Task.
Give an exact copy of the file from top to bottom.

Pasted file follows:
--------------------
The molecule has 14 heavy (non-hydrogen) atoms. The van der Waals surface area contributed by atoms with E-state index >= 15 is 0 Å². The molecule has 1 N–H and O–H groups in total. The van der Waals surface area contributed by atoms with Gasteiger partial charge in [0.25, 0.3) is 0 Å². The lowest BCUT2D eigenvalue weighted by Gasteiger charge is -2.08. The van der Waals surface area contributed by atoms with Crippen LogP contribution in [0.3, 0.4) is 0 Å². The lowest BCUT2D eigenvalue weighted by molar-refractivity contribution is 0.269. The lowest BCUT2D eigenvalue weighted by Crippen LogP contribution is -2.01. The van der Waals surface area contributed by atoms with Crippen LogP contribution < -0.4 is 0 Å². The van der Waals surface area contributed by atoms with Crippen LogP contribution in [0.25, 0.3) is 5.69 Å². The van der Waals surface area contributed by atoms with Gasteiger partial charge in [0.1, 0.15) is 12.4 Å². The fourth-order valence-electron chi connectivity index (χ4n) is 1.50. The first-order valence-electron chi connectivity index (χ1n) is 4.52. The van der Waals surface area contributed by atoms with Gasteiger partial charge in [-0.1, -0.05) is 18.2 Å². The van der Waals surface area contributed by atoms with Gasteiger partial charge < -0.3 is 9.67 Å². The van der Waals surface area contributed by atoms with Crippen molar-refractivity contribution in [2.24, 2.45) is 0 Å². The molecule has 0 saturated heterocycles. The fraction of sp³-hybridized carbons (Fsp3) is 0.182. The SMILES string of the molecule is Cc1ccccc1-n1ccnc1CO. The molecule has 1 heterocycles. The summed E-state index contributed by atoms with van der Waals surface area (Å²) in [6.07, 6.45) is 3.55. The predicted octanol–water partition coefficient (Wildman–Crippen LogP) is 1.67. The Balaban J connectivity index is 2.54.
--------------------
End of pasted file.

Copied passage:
The molecule has 14 heavy (non-hydrogen) atoms. The van der Waals surface area contributed by atoms with E-state index >= 15 is 0 Å². The molecule has 1 N–H and O–H groups in total. The van der Waals surface area contributed by atoms with Gasteiger partial charge in [0.25, 0.3) is 0 Å². The lowest BCUT2D eigenvalue weighted by Gasteiger charge is -2.08. The van der Waals surface area contributed by atoms with Crippen LogP contribution in [0.3, 0.4) is 0 Å². The lowest BCUT2D eigenvalue weighted by molar-refractivity contribution is 0.269. The lowest BCUT2D eigenvalue weighted by Crippen LogP contribution is -2.01. The van der Waals surface area contributed by atoms with Crippen LogP contribution < -0.4 is 0 Å². The van der Waals surface area contributed by atoms with Crippen LogP contribution in [0.25, 0.3) is 5.69 Å². The van der Waals surface area contributed by atoms with Gasteiger partial charge in [0.1, 0.15) is 12.4 Å². The fourth-order valence-electron chi connectivity index (χ4n) is 1.50. The first-order valence-electron chi connectivity index (χ1n) is 4.52. The van der Waals surface area contributed by atoms with Gasteiger partial charge in [-0.1, -0.05) is 18.2 Å². The van der Waals surface area contributed by atoms with Gasteiger partial charge < -0.3 is 9.67 Å². The van der Waals surface area contributed by atoms with Crippen molar-refractivity contribution in [2.24, 2.45) is 0 Å². The molecule has 0 saturated heterocycles. The fraction of sp³-hybridized carbons (Fsp3) is 0.182. The SMILES string of the molecule is Cc1ccccc1-n1ccnc1CO. The molecule has 1 heterocycles. The summed E-state index contributed by atoms with van der Waals surface area (Å²) in [6.07, 6.45) is 3.55. The predicted octanol–water partition coefficient (Wildman–Crippen LogP) is 1.67. The Balaban J connectivity index is 2.54.